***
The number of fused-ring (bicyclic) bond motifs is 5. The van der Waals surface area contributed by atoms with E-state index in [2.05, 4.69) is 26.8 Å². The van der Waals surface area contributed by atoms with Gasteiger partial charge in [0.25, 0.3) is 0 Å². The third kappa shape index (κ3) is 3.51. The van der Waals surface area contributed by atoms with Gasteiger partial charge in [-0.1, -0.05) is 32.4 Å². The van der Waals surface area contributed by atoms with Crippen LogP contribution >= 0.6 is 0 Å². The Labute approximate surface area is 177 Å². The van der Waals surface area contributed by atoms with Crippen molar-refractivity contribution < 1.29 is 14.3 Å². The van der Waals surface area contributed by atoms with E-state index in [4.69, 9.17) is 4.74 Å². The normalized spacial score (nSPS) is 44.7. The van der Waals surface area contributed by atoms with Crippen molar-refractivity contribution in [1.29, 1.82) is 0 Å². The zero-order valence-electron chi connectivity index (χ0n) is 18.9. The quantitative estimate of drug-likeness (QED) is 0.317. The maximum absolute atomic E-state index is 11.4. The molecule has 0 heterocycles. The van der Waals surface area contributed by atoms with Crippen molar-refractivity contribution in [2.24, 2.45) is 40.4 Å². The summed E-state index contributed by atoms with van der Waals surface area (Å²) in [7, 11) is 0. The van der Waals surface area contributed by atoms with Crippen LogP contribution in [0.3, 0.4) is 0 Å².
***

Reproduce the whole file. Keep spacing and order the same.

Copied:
The number of fused-ring (bicyclic) bond motifs is 5. The van der Waals surface area contributed by atoms with E-state index in [2.05, 4.69) is 26.8 Å². The van der Waals surface area contributed by atoms with Gasteiger partial charge in [0.25, 0.3) is 0 Å². The third kappa shape index (κ3) is 3.51. The van der Waals surface area contributed by atoms with Gasteiger partial charge in [-0.1, -0.05) is 32.4 Å². The van der Waals surface area contributed by atoms with Crippen LogP contribution >= 0.6 is 0 Å². The Labute approximate surface area is 177 Å². The van der Waals surface area contributed by atoms with Crippen molar-refractivity contribution < 1.29 is 14.3 Å². The van der Waals surface area contributed by atoms with E-state index in [4.69, 9.17) is 4.74 Å². The normalized spacial score (nSPS) is 44.7. The van der Waals surface area contributed by atoms with Crippen molar-refractivity contribution in [1.29, 1.82) is 0 Å². The zero-order valence-electron chi connectivity index (χ0n) is 18.9. The quantitative estimate of drug-likeness (QED) is 0.317. The maximum absolute atomic E-state index is 11.4. The molecule has 0 heterocycles. The van der Waals surface area contributed by atoms with Crippen molar-refractivity contribution in [2.24, 2.45) is 40.4 Å². The summed E-state index contributed by atoms with van der Waals surface area (Å²) in [7, 11) is 0. The van der Waals surface area contributed by atoms with Crippen LogP contribution in [0.3, 0.4) is 0 Å².